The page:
I told all the dogs to go to their “night-nights.” In SECONDS, they scattered into their individual crates. Not one, even my puppy, hesitated for a second to carry out my wishes. Happily, they went right in, lay down and waited for their treat. I didn’t have a treat, but they didn’t care. It took me another 10 seconds to walk around my living room to close the crate doors. Now they were safe. There would be no confrontation with anyone coming to the house to rescue ME.

Terrified, I made that call and within two minutes the Hailey police arrived ahead of the ambulance. There I sat, on my front porch, in pain, and probably not very coherent. They asked how I was and I muttered out something about I thought I was having a heart attack, but that I was confused because I didn’t think I would be able to even walk during a heart attack. I explained that my symptoms were not those that you usually hear about associated with a heart attack.

The dogs barked lightly from the safety of their crates, just to let the intruder know they were there, but there was no threat to anyone. They were safe and the police, Fire and Rescue and EMS were safe. I WAS SAFE and on my way through a journey I never expected, BUT for which I had thought through previously and TRAINED my dogs for such an event.

When someone tells me they don’t want to crate train their dogs, I always tell them it is a LIFE SKILL! Now, more than ever, I mean it to be a LIFE-SAVING SKILL! The fact that my dogs didn’t hesitate, didn’t give me any guff in a moment of trauma, was so reassuring to me that they would be fine. Then, I had a plan for someone to come into the house, who they knew, to take care of them in the morning.  What a relief for me to know that the loves of my life were going to be okay and cared for.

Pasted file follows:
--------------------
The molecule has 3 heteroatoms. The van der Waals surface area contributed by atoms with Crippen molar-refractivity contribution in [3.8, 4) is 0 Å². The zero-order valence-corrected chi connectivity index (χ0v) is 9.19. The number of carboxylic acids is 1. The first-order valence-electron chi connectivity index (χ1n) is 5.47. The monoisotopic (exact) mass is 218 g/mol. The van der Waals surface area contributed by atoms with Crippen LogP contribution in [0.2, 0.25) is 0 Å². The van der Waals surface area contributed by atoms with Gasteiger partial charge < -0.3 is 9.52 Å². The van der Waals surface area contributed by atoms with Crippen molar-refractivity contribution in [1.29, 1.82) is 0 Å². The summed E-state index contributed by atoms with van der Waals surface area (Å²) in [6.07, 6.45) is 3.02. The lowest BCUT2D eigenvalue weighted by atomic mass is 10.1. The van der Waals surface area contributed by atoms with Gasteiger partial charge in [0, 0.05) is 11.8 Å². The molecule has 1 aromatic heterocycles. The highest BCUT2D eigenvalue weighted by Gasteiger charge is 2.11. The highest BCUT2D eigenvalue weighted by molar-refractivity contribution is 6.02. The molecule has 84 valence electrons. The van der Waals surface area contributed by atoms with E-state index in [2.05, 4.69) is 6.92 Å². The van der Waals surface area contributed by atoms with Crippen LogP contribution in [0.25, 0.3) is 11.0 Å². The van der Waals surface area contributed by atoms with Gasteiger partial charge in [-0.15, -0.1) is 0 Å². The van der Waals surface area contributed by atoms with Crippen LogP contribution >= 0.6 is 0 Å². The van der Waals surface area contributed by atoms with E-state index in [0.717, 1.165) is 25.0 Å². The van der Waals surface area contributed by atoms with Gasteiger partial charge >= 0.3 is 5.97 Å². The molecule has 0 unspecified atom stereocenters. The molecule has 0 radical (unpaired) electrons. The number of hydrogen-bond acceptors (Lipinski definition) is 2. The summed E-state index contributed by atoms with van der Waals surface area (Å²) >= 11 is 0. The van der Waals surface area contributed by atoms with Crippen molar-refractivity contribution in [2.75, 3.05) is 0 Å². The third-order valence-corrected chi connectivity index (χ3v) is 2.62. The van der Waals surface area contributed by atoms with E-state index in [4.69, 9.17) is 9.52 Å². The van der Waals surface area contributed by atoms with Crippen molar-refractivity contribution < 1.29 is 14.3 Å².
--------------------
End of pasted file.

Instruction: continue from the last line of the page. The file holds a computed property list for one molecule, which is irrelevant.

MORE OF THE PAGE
I don’t know what would have happened if my dogs had been loose in the house when the police arrived and had to come inside to save my life. It could have been a perfect storm. Dogs that move into protective drive don’t think like people do. They don’t say to themselves, “Oh, it’s EMS, let them in!”

The point of this story is to urge ALL of you to CALL 911 even if you SUSPECT a heart attack, especially all the women out there who don’t feel all the typical symptoms!!!! All I had were chest and back pains, then eventually a very short bout of cold sweats. AHEAD of time, make a plan, especially if you live by yourself, to care for your dog(s).  Then, TRAIN for that emergency. Be sure your dog CAN run to a crate for safety, easily and happily. It’s the safest place for them to be and allows even unknown help for them to enter the house when you are not there.

People who know me laugh at my priorities. And we can laugh now, but it was no laughing matter at the time. Even my two 10-year-old dogs still have impeccable crate skills. Going in the crate and being happy there is not just for young dogs. It’s a LIFE-SAVING SKILL for EVERYONE!

Fran Jewell is an IAABC Certified Dog Behavior Consultant, NADOI Certified Instructor and the owner of Positive Puppy Dog Training, LLC in Sun Valley. For more information, visit positivepuppy.com or call 208-578-1565.